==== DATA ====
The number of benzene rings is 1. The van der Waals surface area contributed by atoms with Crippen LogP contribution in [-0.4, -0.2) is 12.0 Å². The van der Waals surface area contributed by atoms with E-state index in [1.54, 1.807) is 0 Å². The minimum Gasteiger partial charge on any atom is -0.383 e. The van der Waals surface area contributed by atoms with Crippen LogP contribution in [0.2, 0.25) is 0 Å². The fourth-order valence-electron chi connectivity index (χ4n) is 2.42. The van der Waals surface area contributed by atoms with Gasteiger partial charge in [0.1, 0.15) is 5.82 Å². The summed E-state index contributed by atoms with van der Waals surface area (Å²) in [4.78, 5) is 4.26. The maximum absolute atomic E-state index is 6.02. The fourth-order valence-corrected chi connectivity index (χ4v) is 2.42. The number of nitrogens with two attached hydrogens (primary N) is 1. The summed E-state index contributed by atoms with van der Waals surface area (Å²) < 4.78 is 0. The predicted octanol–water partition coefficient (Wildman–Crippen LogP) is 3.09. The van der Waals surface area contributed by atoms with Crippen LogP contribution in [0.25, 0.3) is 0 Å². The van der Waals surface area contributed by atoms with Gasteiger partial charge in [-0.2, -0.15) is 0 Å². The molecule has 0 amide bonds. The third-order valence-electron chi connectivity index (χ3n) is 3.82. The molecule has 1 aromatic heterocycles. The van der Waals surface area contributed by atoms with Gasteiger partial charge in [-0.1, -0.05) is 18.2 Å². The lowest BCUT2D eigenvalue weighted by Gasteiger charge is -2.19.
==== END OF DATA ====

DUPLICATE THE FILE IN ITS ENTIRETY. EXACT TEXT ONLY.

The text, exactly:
The number of benzene rings is 1. The van der Waals surface area contributed by atoms with Crippen LogP contribution in [-0.4, -0.2) is 12.0 Å². The van der Waals surface area contributed by atoms with E-state index in [1.54, 1.807) is 0 Å². The minimum Gasteiger partial charge on any atom is -0.383 e. The van der Waals surface area contributed by atoms with Crippen LogP contribution in [0.2, 0.25) is 0 Å². The fourth-order valence-electron chi connectivity index (χ4n) is 2.42. The van der Waals surface area contributed by atoms with Gasteiger partial charge in [0.1, 0.15) is 5.82 Å². The summed E-state index contributed by atoms with van der Waals surface area (Å²) in [4.78, 5) is 4.26. The maximum absolute atomic E-state index is 6.02. The fourth-order valence-corrected chi connectivity index (χ4v) is 2.42. The number of nitrogens with two attached hydrogens (primary N) is 1. The summed E-state index contributed by atoms with van der Waals surface area (Å²) < 4.78 is 0. The predicted octanol–water partition coefficient (Wildman–Crippen LogP) is 3.09. The van der Waals surface area contributed by atoms with Crippen LogP contribution in [0.25, 0.3) is 0 Å². The van der Waals surface area contributed by atoms with Gasteiger partial charge in [-0.2, -0.15) is 0 Å². The molecule has 0 amide bonds. The third-order valence-electron chi connectivity index (χ3n) is 3.82. The molecule has 1 aromatic heterocycles. The van der Waals surface area contributed by atoms with Gasteiger partial charge in [-0.1, -0.05) is 18.2 Å². The lowest BCUT2D eigenvalue weighted by Gasteiger charge is -2.19.